How YouTube became a powerful far-right propaganda organ

A new report reveals how immensely effective YouTube is at spreading far-right propaganda

By Nicole Karlis

Senior Writer

Published September 18, 2018 6:00PM (EDT)


YouTube, long under fire for its role in disseminating far-right propaganda, was recently lauded for its decision to remove fringe conspiracy theorist Alex Jones’ page from its platform. Yet a new report reveals the depths to which the Google-owned online video platform is adept at propagating far-right propaganda, running the gamut from white supremacy to racist alt-right ideologies.

A new report published on Tuesday by Data & Society Research Institute, an independent nonprofit, brings to light an entire network identified as the Alternative Influence Network (AIN), which, via the report, is defined as a network of 65 political influencers across 81 channels who profit from broadcasting their views. Many of these influencers openly support racism, misogyny, and white nationalism on the platform. Researcher Rebecca Lewis of Data & Society penned the report, which was published on Tuesday.

“The platform’s motto, ‘Broadcast Yourself,’ encourages individuals to build audiences and promote themselves outside of the confines of legacy media outlets,” Lewis explains in the white paper.  “YouTube also provides financial incentives for individuals to broadcast and build audiences.”

Specifically, Lewis points to a partner program the platform has, called the Youtube Partnership Program (YPP), which is accessible to content creators who have received more than 4,000 “watch hours” in one year, and who have at least 1,000 subscribers.

“YouTube gives these content creators a small proportion of advertising revenue for the videos they post (YouTube keeps the rest),” Lewis explains. “Content creators can also relay their popularity on YouTube into monetary gains on other platforms.”

As a result — and with the help of outside sources like Patreon which allows YouTubers to solicit donations — content creators can turn their YouTube channels into lucrative careers. While YouTube and YPP were not designed explicitly to fund fringe ideologues like Alex Jones and his wannabes, they have inadvertently helped their cause.  As I have previously written, YouTube’s incentivized creator programs likely enable sensationalist and oft-controversial YouTube stars like Logan Paul, too.

Lewis manually collected data between January 1, 2017 and April 1, 2018, and discovered influencers via what she described as a “snowball approach.”

“For each guest on an influencer’s channel, I would visit their own channel (if one existed) to see who they, in turn, hosted,” she explains, noting that “the boundaries of this network are loose and constantly changing.”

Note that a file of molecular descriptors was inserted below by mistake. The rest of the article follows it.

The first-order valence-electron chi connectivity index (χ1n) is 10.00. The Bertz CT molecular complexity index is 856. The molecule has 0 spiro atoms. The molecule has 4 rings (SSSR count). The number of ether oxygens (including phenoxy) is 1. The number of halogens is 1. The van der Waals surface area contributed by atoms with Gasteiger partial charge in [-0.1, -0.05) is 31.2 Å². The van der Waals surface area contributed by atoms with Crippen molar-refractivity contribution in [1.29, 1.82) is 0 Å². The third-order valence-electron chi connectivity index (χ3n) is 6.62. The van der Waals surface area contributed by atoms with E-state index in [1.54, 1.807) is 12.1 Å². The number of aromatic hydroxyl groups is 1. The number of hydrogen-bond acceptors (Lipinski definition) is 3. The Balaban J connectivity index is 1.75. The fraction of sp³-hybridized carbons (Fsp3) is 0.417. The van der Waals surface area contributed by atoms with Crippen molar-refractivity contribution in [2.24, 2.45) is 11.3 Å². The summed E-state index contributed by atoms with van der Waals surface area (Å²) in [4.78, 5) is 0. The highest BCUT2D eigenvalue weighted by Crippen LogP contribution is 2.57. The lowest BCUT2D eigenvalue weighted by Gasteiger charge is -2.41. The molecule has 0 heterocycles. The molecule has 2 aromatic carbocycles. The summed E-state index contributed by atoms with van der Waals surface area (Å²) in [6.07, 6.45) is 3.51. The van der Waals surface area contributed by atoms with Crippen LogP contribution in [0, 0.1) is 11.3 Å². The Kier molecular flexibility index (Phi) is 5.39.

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Some notable right-wing figures that have made the rounds on the informal "Alternative Influence Network" include Richard Spencer, Milo Yiannopoulos, and Blaire White.

The report is alarming given YouTube’s audience and ability to reach large swaths of the American population. According to a 2018 Pew Research Center report, 73 percent of Americans visit YouTube; 94 percent of those Americans are 8- to 24-year-olds. As Lewis notes, while extremist alt-right content is often thought to be found in “dark corners of the internet,” the fact is that much of it is happening on mainstream platforms like YouTube.

“This report has shown how these attempts at objectivity are being exploited by users who fundamentally reject objectivity as a valid stance,” the report concludes. “As a result, platforms like YouTube have an imperative to govern content and behavior for explicit values, such as the rejection of content that promotes white supremacy, regardless of whether it includes slurs.”

YouTube said in a statement that its users are subject to their “Community Guidelines,” which they “enforce rigorously.” Lewis concluded in the report it is indeed YouTube’s responsibility to govern its platform. The community guidelines prohibit nudity, violent and graphic content.

“Additionally, we’ve made updates over the past year to tighten our monetization policies and improve our enforcement against hate speech,” a YouTube spokesperson told Salon in a statement. “Since this research concluded in April 2018, we’ve made more updates to which channels have access to monetization features and deployed advanced machine learning technology to tackle more hate speech in comment features."

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By Nicole Karlis

Nicole Karlis is a senior writer at Salon, specializing in health and science. Tweet her @nicolekarlis.

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